How Do You Create Lasting Changes?
As you try to bring to life many of the approaches we’ve been exploring to improve your wellbeing, you might have found that despite your very best intentions, the changes you’re trying to create never seem to last. Let’s be honest, getting changes to stick is often hard work.
We get busy and run out of time to ever really get started. We get disrupted by – illness, holidays, children – and wave our new wellbeing habits goodbye. We lose heart because we’re not seeing enough progress in the changes we’re making. And sometimes, even when the changes have started to work we simply become bored after a while and give up.
Any of these challenges sound familiar at all?
So is there an easier way to create wellbeing changes that truly last?
Can You Make Your Changes Stick?
My PhD supervisor Professor David Cooperrider of Case Western Reserve University taught me that every action we take is preceded by a question.
Think about that for a moment: every action you take is preceded by a question.
For example, how did you come to be reading this blog post? You might have found it in your email or on the internet and wondered if this post could help you make lasting changes in your life? You might have checked – did you have time to read it now? And even asked yourself what link did you need to click to read the actual post?
Yet most of us are so focused on the actions we want to be taking, we’re completely unaware of the questions that are driving them.
So what are the questions we should be asking to make creating lasting changes in our happiness and wellbeing easier? In this episode of Chelle McQuaid TV, I’ll share with you the secret I discovered to asking the right questions that made all the changes I’ve created in the last few years possible.
Which Questions Help Create Lasting Changes?
If you’re like most of us, you’ll notice a lot of these questions are focused on things you want to “stop” or “fix”. But if you want to make change easier, more effective and more enjoyable however, David recommends we ask questions that look for the true, the good and the possible so we can discover the strengths we have to build on.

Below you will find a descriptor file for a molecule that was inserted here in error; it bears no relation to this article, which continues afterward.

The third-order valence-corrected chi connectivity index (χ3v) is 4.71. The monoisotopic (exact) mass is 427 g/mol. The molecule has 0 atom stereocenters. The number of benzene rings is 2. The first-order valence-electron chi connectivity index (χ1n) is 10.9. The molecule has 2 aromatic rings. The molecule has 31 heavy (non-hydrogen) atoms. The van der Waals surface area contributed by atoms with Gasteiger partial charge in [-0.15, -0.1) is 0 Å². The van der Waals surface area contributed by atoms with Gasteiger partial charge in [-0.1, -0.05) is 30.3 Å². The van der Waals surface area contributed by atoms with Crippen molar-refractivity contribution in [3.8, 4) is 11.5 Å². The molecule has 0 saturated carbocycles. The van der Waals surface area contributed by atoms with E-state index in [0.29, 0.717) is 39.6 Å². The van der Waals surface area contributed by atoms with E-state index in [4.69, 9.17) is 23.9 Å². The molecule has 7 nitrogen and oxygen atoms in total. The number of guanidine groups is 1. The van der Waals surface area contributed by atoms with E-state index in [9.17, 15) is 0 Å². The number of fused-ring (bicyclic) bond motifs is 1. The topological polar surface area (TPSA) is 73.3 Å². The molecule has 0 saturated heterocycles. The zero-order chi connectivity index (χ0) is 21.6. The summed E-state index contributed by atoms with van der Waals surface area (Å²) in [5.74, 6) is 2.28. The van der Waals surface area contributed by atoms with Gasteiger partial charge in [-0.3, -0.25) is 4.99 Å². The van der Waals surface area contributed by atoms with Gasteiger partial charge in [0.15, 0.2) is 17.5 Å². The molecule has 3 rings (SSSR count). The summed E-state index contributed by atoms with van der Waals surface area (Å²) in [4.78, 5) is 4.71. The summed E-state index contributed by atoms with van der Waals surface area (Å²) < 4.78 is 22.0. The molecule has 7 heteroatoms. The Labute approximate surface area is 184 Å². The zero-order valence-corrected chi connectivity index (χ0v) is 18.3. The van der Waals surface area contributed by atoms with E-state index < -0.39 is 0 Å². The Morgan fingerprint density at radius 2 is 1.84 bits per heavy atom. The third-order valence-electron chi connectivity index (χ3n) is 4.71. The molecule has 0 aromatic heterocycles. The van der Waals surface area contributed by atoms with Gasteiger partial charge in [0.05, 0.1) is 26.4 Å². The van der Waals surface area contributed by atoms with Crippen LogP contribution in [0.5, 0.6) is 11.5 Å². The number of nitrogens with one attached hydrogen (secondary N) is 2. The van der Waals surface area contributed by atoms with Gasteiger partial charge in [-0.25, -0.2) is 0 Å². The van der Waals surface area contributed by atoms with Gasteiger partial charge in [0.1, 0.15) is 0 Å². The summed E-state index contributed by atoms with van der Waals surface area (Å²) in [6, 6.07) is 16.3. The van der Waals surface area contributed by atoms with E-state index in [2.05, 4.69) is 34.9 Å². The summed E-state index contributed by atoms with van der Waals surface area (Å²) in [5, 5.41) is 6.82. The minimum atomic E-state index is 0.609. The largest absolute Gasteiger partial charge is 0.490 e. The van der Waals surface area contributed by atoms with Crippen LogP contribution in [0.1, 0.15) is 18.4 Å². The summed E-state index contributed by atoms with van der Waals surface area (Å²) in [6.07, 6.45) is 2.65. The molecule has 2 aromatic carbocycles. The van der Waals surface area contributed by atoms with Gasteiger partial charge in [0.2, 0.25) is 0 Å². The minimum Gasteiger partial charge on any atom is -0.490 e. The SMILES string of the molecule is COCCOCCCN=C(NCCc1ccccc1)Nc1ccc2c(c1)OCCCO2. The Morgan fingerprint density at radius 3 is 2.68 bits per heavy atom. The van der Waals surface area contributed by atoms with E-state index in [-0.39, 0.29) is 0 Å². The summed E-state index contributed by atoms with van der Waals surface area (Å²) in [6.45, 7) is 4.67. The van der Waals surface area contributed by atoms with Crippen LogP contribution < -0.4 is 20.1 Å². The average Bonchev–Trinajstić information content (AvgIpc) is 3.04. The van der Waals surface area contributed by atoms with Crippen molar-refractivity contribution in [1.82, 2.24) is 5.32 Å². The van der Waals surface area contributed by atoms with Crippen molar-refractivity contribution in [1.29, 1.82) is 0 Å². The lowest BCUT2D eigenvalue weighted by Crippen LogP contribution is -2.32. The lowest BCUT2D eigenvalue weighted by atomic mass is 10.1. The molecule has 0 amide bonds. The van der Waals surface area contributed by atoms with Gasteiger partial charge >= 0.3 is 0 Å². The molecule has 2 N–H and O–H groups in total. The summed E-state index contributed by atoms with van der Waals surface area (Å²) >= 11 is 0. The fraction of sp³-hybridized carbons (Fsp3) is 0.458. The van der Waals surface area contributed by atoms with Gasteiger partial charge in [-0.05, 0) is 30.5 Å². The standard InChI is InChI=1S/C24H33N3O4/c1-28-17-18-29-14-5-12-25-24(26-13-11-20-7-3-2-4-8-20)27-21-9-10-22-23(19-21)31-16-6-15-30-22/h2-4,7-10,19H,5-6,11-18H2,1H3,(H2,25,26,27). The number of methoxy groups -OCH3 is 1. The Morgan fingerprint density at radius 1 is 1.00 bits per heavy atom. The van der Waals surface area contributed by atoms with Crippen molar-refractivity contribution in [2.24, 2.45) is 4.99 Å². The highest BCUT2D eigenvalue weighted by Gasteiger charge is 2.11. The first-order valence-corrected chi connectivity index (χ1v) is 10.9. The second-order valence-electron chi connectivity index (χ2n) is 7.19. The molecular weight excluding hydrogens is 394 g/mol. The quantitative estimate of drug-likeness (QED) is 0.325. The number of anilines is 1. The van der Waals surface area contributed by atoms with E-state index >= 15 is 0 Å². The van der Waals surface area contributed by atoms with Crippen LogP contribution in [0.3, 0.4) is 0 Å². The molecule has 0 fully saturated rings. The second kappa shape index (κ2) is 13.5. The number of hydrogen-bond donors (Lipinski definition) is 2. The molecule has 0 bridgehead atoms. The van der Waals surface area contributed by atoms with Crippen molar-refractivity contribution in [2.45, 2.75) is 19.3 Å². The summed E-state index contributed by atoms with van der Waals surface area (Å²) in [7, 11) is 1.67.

For example, instead of asking how do I stop feeling so stressed, you might ask how can I start feeling happier and more relaxed? Or instead of how do I fix my relationships, you might ask how can I value and appreciate people better?
Change begins with the first question we ask so try to be really clear about what you want to see more of because where your attention goes, your energy flows.
David also found that using a simple framework to help us inquire appreciatively ensures we ask questions that can create lasting changes. He suggests we follow these four simple steps:
- Discover the best of your past – Think about your best moments in relation to the kind of changes you’re wanting to create. When this has worked for you on any level – even if it feels quite humble to begin with – what does it look like. This will help you find the strengths you have to build upon.
- Dream vividly of what success looks like over your ideal time period – If everything went as well as possible in relation to the change you want to create, what would you be doing, feeling, saying and hearing in the future? Be as specific as possible as these positive images will help pull you forward.
- Design pathways to move you from where you are right now to where you want to be – What can you start doing? What can you do more of? Who can help you or support you? How will you navigate your way through potential obstacles?
- Deliver change by taking the first steps – If there was one thing you’d do in the next 48 hours to bring your dream and pathways to life where would you start?
Originally used to create lasting changes in organizations or large systems, David calls this framework “Appreciative Inquiry”. But over time we’ve found this framework just as effective for individual change. David has used this approach to improve his health and fitness and was last seen completing triathlons. I’ve used it to apply my strengths – those things I like doing and am good at – more consistently at work and helped hundreds of other people do the same.
You can hear David talk about how to use these appreciative questions and why these help create individual and organizational change by clicking here. If you’re curious about how to use this approach to change in your own life, in your workplace or your community there are lots of wonderful research papers and free presentations here.
What change could you create with these four simple questions crafted to find the true, the good and the possible about the changes you want to make in your life?